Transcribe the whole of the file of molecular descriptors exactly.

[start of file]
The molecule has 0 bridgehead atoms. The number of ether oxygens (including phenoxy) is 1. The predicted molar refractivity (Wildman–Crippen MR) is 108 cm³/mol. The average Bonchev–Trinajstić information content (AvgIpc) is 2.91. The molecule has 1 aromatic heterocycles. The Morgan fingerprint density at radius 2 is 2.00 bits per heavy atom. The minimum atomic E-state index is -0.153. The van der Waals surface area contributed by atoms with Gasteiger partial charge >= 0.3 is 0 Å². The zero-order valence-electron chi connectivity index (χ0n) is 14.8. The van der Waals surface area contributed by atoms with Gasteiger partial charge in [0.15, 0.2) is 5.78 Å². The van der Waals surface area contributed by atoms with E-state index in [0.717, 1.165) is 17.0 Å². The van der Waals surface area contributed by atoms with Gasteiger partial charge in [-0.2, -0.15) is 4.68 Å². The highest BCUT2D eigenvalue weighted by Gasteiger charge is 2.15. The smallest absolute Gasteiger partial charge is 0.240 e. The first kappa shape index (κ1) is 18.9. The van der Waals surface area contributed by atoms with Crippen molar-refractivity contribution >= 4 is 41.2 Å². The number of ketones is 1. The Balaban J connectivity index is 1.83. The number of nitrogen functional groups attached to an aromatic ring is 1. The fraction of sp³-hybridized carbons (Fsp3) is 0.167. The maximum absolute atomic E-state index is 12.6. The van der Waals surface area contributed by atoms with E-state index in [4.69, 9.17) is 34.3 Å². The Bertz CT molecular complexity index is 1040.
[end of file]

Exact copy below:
The molecule has 0 bridgehead atoms. The number of ether oxygens (including phenoxy) is 1. The predicted molar refractivity (Wildman–Crippen MR) is 108 cm³/mol. The average Bonchev–Trinajstić information content (AvgIpc) is 2.91. The molecule has 1 aromatic heterocycles. The Morgan fingerprint density at radius 2 is 2.00 bits per heavy atom. The minimum atomic E-state index is -0.153. The van der Waals surface area contributed by atoms with Gasteiger partial charge >= 0.3 is 0 Å². The zero-order valence-electron chi connectivity index (χ0n) is 14.8. The van der Waals surface area contributed by atoms with Gasteiger partial charge in [0.15, 0.2) is 5.78 Å². The van der Waals surface area contributed by atoms with E-state index in [0.717, 1.165) is 17.0 Å². The van der Waals surface area contributed by atoms with Gasteiger partial charge in [-0.2, -0.15) is 4.68 Å². The highest BCUT2D eigenvalue weighted by Gasteiger charge is 2.15. The smallest absolute Gasteiger partial charge is 0.240 e. The first kappa shape index (κ1) is 18.9. The van der Waals surface area contributed by atoms with Crippen molar-refractivity contribution >= 4 is 41.2 Å². The number of ketones is 1. The Balaban J connectivity index is 1.83. The number of nitrogen functional groups attached to an aromatic ring is 1. The fraction of sp³-hybridized carbons (Fsp3) is 0.167. The maximum absolute atomic E-state index is 12.6. The van der Waals surface area contributed by atoms with E-state index in [4.69, 9.17) is 34.3 Å². The Bertz CT molecular complexity index is 1040.